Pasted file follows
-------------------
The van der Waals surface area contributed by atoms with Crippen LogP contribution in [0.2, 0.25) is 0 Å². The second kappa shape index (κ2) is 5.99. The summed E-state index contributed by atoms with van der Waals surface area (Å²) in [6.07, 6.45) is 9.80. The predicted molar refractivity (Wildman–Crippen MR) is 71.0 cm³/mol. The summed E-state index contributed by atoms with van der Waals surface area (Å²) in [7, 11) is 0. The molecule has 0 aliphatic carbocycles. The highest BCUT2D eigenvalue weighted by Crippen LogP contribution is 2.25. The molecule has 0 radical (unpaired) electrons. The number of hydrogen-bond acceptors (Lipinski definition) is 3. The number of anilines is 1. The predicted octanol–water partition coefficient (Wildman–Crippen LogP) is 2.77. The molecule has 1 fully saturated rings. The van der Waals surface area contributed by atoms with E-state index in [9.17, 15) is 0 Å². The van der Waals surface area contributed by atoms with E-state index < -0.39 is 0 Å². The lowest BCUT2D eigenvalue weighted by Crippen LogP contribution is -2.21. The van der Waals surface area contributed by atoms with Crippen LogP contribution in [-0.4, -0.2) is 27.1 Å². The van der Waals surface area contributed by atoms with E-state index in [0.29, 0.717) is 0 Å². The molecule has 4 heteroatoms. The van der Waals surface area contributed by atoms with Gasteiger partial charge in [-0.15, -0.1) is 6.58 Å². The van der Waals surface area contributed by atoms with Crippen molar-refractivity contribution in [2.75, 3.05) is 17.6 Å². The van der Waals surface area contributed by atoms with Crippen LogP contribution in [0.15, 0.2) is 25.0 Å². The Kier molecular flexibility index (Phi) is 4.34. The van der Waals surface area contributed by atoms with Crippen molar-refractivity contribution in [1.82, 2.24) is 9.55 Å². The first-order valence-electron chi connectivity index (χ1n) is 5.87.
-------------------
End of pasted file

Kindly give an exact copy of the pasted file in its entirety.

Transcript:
The van der Waals surface area contributed by atoms with Crippen LogP contribution in [0.2, 0.25) is 0 Å². The second kappa shape index (κ2) is 5.99. The summed E-state index contributed by atoms with van der Waals surface area (Å²) in [6.07, 6.45) is 9.80. The predicted molar refractivity (Wildman–Crippen MR) is 71.0 cm³/mol. The summed E-state index contributed by atoms with van der Waals surface area (Å²) in [7, 11) is 0. The molecule has 0 aliphatic carbocycles. The highest BCUT2D eigenvalue weighted by Crippen LogP contribution is 2.25. The molecule has 0 radical (unpaired) electrons. The number of hydrogen-bond acceptors (Lipinski definition) is 3. The number of anilines is 1. The predicted octanol–water partition coefficient (Wildman–Crippen LogP) is 2.77. The molecule has 1 fully saturated rings. The van der Waals surface area contributed by atoms with E-state index in [9.17, 15) is 0 Å². The van der Waals surface area contributed by atoms with E-state index < -0.39 is 0 Å². The lowest BCUT2D eigenvalue weighted by Crippen LogP contribution is -2.21. The van der Waals surface area contributed by atoms with Crippen LogP contribution in [-0.4, -0.2) is 27.1 Å². The van der Waals surface area contributed by atoms with E-state index in [0.29, 0.717) is 0 Å². The molecule has 4 heteroatoms. The van der Waals surface area contributed by atoms with Gasteiger partial charge in [-0.15, -0.1) is 6.58 Å². The van der Waals surface area contributed by atoms with Crippen molar-refractivity contribution in [2.75, 3.05) is 17.6 Å². The van der Waals surface area contributed by atoms with Crippen LogP contribution in [0.15, 0.2) is 25.0 Å². The Kier molecular flexibility index (Phi) is 4.34. The van der Waals surface area contributed by atoms with Crippen molar-refractivity contribution in [1.82, 2.24) is 9.55 Å². The first-order valence-electron chi connectivity index (χ1n) is 5.87.